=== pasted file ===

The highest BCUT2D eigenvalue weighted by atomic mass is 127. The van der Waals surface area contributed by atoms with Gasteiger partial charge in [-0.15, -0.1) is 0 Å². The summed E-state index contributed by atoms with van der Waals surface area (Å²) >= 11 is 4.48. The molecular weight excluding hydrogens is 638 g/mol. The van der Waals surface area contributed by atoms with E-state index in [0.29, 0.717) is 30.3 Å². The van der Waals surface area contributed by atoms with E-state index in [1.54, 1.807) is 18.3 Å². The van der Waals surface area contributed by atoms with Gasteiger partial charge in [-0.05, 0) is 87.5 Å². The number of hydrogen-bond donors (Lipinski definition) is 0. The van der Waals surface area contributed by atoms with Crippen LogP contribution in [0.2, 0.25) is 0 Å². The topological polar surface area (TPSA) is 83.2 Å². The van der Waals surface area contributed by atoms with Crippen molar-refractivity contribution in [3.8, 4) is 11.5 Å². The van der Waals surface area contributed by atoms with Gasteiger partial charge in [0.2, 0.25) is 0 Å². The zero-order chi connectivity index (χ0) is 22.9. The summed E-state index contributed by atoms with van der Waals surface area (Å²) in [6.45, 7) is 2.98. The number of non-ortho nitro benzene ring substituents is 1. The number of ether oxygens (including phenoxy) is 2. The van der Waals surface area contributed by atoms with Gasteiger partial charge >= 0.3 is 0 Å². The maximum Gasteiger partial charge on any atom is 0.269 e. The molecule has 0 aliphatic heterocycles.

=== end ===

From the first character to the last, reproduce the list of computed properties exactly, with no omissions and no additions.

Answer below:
The highest BCUT2D eigenvalue weighted by atomic mass is 127. The van der Waals surface area contributed by atoms with Gasteiger partial charge in [-0.15, -0.1) is 0 Å². The summed E-state index contributed by atoms with van der Waals surface area (Å²) >= 11 is 4.48. The molecular weight excluding hydrogens is 638 g/mol. The van der Waals surface area contributed by atoms with E-state index in [0.29, 0.717) is 30.3 Å². The van der Waals surface area contributed by atoms with E-state index in [1.54, 1.807) is 18.3 Å². The van der Waals surface area contributed by atoms with Gasteiger partial charge in [-0.05, 0) is 87.5 Å². The number of hydrogen-bond donors (Lipinski definition) is 0. The van der Waals surface area contributed by atoms with Crippen LogP contribution in [0.2, 0.25) is 0 Å². The topological polar surface area (TPSA) is 83.2 Å². The van der Waals surface area contributed by atoms with Crippen molar-refractivity contribution in [3.8, 4) is 11.5 Å². The van der Waals surface area contributed by atoms with Gasteiger partial charge in [0.2, 0.25) is 0 Å². The zero-order chi connectivity index (χ0) is 22.9. The summed E-state index contributed by atoms with van der Waals surface area (Å²) in [6.45, 7) is 2.98. The number of non-ortho nitro benzene ring substituents is 1. The number of ether oxygens (including phenoxy) is 2. The van der Waals surface area contributed by atoms with Gasteiger partial charge >= 0.3 is 0 Å². The maximum Gasteiger partial charge on any atom is 0.269 e. The molecule has 0 aliphatic heterocycles.